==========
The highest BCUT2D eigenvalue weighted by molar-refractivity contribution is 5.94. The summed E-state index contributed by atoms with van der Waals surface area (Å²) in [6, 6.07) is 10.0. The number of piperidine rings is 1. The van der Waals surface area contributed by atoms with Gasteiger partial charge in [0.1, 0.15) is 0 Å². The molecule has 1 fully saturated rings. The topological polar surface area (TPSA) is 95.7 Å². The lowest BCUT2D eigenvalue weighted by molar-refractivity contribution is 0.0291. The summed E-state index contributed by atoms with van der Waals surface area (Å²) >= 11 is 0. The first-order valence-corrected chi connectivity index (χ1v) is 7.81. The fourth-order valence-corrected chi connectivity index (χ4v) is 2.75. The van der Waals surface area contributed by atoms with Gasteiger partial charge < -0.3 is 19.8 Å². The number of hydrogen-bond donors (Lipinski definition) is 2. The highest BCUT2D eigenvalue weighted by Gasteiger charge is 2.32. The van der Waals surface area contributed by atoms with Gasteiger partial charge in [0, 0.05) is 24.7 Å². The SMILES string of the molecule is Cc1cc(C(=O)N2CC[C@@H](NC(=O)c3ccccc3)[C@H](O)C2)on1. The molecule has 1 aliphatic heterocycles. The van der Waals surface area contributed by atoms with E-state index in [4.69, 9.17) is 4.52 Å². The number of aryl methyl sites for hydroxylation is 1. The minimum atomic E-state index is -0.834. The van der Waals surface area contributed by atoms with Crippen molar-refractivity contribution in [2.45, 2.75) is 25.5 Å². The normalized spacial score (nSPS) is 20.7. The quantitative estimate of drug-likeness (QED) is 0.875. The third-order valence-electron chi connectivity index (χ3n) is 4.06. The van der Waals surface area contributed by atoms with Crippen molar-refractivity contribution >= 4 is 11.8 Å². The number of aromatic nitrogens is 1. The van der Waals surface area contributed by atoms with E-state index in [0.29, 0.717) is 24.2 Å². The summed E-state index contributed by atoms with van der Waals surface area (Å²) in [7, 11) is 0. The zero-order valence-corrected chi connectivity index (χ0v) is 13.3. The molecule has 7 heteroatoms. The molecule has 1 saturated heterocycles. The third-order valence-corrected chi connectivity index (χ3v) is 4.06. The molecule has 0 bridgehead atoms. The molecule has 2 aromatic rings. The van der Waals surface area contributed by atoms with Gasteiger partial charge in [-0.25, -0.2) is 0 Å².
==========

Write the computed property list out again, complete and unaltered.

The highest BCUT2D eigenvalue weighted by molar-refractivity contribution is 5.94. The summed E-state index contributed by atoms with van der Waals surface area (Å²) in [6, 6.07) is 10.0. The number of piperidine rings is 1. The van der Waals surface area contributed by atoms with Gasteiger partial charge in [0.1, 0.15) is 0 Å². The molecule has 1 fully saturated rings. The topological polar surface area (TPSA) is 95.7 Å². The lowest BCUT2D eigenvalue weighted by molar-refractivity contribution is 0.0291. The summed E-state index contributed by atoms with van der Waals surface area (Å²) >= 11 is 0. The first-order valence-corrected chi connectivity index (χ1v) is 7.81. The fourth-order valence-corrected chi connectivity index (χ4v) is 2.75. The van der Waals surface area contributed by atoms with Gasteiger partial charge < -0.3 is 19.8 Å². The number of hydrogen-bond donors (Lipinski definition) is 2. The highest BCUT2D eigenvalue weighted by Gasteiger charge is 2.32. The van der Waals surface area contributed by atoms with Gasteiger partial charge in [0, 0.05) is 24.7 Å². The SMILES string of the molecule is Cc1cc(C(=O)N2CC[C@@H](NC(=O)c3ccccc3)[C@H](O)C2)on1. The molecule has 1 aliphatic heterocycles. The van der Waals surface area contributed by atoms with E-state index in [4.69, 9.17) is 4.52 Å². The number of aryl methyl sites for hydroxylation is 1. The minimum atomic E-state index is -0.834. The van der Waals surface area contributed by atoms with Crippen molar-refractivity contribution in [2.45, 2.75) is 25.5 Å². The normalized spacial score (nSPS) is 20.7. The quantitative estimate of drug-likeness (QED) is 0.875. The third-order valence-electron chi connectivity index (χ3n) is 4.06. The van der Waals surface area contributed by atoms with Crippen molar-refractivity contribution >= 4 is 11.8 Å². The number of aromatic nitrogens is 1. The van der Waals surface area contributed by atoms with E-state index in [0.29, 0.717) is 24.2 Å². The summed E-state index contributed by atoms with van der Waals surface area (Å²) in [7, 11) is 0. The zero-order valence-corrected chi connectivity index (χ0v) is 13.3. The molecule has 7 heteroatoms. The molecule has 1 saturated heterocycles. The third-order valence-corrected chi connectivity index (χ3v) is 4.06. The molecule has 0 bridgehead atoms. The molecule has 2 aromatic rings. The van der Waals surface area contributed by atoms with Gasteiger partial charge in [-0.25, -0.2) is 0 Å².